I am going off-theme today, using one of my Facebook posts written in response to one of my former students who asked how we can reconcile the seeming disparate emphases in the Bible.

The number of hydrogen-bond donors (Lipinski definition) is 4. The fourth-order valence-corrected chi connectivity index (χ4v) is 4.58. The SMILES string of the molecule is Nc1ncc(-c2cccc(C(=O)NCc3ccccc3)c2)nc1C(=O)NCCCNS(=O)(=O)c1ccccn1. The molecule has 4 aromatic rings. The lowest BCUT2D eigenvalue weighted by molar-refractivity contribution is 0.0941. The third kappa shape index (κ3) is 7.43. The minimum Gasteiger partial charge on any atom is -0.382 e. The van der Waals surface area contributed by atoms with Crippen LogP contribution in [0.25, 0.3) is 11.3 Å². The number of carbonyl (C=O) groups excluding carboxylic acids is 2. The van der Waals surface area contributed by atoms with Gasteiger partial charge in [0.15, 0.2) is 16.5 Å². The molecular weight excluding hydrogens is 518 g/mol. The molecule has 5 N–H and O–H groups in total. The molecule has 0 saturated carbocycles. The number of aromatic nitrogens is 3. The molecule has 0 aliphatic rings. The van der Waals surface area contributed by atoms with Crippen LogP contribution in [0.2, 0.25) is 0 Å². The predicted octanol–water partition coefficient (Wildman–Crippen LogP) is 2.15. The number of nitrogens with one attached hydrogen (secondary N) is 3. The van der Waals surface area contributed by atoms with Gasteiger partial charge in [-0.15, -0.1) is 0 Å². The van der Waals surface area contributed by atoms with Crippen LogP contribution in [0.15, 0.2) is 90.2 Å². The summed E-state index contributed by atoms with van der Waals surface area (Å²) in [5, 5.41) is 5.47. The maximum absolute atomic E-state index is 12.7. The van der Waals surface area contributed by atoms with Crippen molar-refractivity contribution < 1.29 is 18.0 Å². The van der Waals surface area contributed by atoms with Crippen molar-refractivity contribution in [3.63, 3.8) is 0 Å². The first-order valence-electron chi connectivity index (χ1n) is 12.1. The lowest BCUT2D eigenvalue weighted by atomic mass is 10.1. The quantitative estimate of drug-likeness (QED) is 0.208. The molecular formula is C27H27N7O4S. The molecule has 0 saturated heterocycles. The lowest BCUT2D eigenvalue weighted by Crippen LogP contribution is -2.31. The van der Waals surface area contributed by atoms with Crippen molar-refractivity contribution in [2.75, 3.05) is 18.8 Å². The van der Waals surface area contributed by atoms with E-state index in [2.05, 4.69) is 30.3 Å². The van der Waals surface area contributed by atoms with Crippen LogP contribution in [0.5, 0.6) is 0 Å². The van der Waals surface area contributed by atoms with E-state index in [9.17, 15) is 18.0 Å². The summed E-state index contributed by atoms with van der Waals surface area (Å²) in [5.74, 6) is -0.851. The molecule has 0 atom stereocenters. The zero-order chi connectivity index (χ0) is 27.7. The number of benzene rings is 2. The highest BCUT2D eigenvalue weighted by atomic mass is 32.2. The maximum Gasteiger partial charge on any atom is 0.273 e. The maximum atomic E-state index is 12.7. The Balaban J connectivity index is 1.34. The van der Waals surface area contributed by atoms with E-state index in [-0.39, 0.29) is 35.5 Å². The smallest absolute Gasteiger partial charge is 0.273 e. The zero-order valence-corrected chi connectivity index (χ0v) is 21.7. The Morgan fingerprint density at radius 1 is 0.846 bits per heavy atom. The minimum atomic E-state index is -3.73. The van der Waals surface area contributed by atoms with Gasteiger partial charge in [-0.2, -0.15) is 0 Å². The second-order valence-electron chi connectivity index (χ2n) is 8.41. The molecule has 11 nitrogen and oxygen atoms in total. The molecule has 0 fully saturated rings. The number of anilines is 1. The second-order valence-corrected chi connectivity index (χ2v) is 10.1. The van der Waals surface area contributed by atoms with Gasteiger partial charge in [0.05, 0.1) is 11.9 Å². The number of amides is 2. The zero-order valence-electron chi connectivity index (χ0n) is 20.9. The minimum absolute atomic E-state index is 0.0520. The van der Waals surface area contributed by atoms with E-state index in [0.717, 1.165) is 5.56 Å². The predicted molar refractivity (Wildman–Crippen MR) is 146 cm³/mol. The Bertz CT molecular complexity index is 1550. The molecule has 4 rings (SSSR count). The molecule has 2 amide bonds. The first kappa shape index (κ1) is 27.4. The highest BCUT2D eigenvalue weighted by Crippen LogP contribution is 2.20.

The tension you sense, it seems to me, grows out of the expectation that the Bible will present one, coherent, and unified message that consistently runs from Genesis through Revelation. If you shift your assumption from one message to one God revealing God’s self to a wide variety of people in different times, places, situations, and circumstances, you see the story unfolding through various lenses and being presented via various templates. If God’s revelation unfolds with clarity in each generation, the message must shift and be adapted to the circumstances, often in response to human caprice, whimsy, or vacillation. Those who insist on unison voices miss the symphonic splendor of the harmony and the occasional dissonance of a full orchestra. They insist on a crescendo that builds to one grand fortissimo, when in reality the score moves back and forth between pianos, pianissimos, fortes, and fortissimos. Some want the symphony always to be in a major key, to repeat constantly the same theme, to resolve each dissonant chord consistently. The Master Composer, however, has a broader understanding of the dynamics of the composition. We spiritual musicians must seek that broad understanding as we work our way through the Master’s score.